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Simultaneous measurement of sleep and feeding in individual Drosophila

Nature Protocols volume 12, pages 23552366 (2017) | Download Citation

Abstract

Drosophila is widely used for the dissection of genetic and neuronal mechanisms of behavior. Recently, flies have emerged as a model for investigating the regulation of feeding and sleep. Although typically studied in isolation, increasing evidence points to a fundamental connection between these behaviors. Thus, a system for measuring sleep and feeding simultaneously in a single integrated system is important for interpreting behavioral shifts of either state. Here, we describe the construction and use of the Activity Recording Capillary Feeder or CAFE (ARC), a machine-vision (automated image tracking)-based system for the integrated measurement of sleep and feeding in individual Drosophila. Flies feed on liquid food from a microcapillary, and consumption is measured by tracking the liquid meniscus over time. Sleep measurements are obtained from positional tracking of individual animals, and arousal threshold can be determined by vibrational stimulus response. Using this system, a single computer and experimenter can track diverse behaviors from up to 60 individual flies in a single integrated system. The ARC is efficiently assembled with minimal training, and each experiment can be run for up to 7 d, with a total setup and breakdown time of 2 h.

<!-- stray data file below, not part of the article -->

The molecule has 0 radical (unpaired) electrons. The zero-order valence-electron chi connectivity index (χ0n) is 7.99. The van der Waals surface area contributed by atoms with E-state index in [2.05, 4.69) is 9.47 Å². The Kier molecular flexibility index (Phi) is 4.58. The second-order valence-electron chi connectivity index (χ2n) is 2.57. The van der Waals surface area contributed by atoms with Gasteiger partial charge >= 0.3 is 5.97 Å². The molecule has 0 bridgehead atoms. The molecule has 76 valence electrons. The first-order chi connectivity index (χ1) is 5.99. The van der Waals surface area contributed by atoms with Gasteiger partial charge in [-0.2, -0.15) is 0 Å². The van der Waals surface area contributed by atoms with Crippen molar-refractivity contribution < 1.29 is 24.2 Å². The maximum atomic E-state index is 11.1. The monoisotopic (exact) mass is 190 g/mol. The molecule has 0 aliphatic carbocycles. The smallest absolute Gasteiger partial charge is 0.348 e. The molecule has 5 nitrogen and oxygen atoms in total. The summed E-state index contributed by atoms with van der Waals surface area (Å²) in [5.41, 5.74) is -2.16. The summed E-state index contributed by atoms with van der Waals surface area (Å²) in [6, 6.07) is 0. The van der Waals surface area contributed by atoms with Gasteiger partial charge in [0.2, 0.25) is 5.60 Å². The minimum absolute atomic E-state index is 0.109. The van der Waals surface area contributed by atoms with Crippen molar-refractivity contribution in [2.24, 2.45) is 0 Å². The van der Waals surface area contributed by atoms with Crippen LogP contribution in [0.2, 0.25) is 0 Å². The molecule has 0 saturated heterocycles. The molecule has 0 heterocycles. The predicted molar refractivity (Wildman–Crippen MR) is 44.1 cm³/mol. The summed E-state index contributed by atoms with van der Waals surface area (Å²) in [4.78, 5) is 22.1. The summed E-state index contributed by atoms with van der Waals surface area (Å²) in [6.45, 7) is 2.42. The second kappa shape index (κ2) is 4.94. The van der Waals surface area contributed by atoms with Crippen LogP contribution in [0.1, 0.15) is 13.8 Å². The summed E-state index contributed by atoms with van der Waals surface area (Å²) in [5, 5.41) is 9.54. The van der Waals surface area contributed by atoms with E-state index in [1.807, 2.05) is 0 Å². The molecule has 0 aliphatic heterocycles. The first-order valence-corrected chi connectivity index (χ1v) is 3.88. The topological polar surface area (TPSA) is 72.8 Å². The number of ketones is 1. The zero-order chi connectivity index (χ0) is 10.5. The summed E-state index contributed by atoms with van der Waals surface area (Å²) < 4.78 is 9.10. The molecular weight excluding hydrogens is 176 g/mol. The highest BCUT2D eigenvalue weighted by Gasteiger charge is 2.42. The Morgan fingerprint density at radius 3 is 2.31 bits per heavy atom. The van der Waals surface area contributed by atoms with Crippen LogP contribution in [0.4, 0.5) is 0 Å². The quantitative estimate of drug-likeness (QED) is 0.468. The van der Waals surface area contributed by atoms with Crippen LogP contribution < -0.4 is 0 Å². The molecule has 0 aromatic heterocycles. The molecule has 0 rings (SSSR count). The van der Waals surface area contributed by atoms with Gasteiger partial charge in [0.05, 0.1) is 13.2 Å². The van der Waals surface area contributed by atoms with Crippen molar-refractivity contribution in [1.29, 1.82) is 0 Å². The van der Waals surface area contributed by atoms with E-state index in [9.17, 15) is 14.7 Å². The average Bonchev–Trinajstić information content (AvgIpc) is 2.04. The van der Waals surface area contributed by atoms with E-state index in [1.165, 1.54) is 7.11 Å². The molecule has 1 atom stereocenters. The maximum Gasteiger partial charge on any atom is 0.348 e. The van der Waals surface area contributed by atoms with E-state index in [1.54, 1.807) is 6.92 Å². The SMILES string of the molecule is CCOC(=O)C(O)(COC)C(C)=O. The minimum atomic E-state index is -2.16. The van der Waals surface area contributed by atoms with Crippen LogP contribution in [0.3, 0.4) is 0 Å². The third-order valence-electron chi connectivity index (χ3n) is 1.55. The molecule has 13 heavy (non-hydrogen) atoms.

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Acknowledgements

We thank J. Jacobs and A. Sehgal for comments on the manuscript. This work was funded by the National Institutes of Health (R21DK092735 to W.W.J.).

Author information

Affiliations

  1. Department of Neuroscience, The Scripps Research Institute, Jupiter, Florida, USA.

    • Keith R Murphy
    • , Jin Hong Park
    •  & William W Ja
  2. Center on Aging, The Scripps Research Institute, Jupiter, Florida, USA.

    • Keith R Murphy
    • , Jin Hong Park
    •  & William W Ja
  3. Program in Integrative Biology and Neuroscience, Florida Atlantic University, Jupiter, Florida, USA.

    • Keith R Murphy
  4. Radcliffe Institute for Advanced Study, Harvard University, Cambridge, Massachusetts, USA.

    • Robert Huber
  5. J.P. Scott Center for Neuroscience, Mind and Behavior, Bowling Green State University, Bowling Green, Ohio, USA.

    • Robert Huber

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Contributions

K.R.M., J.H.P., R.H., and W.W.J. contributed to the conception, development, and testing of the ARC; K.R.M., R.H., and W.W.J. wrote the manuscript; K.R.M., J.H.P., R.H., and W.W.J. revised the manuscript.

Competing interests

The authors declare no competing financial interests.

Corresponding authors

Correspondence to Robert Huber or William W Ja.

Integrated supplementary information

Supplementary information

PDF files

  1. 1.

    Supplementary Text and Figures

    Supplementary Figures 1 and 2.

Zip files

  1. 1.

    Supplementary Data

    Compressed archive of ARC software. Archive contains seven .stl files for 3D printing of ARC components, jArduino firmware, the JavaGrinders framework and the ARC modules (ARCController and ARCControllerMultiCam), the Noah analysis program (Python-based), and a sample ARC data set of 30 Canton-S males over 2 d.

Videos

  1. 1.

    Video guide to using the ARC.

    Overview of the procedure.

About this article

Publication history

Published

DOI

https://doi.org/10.1038/nprot.2017.096

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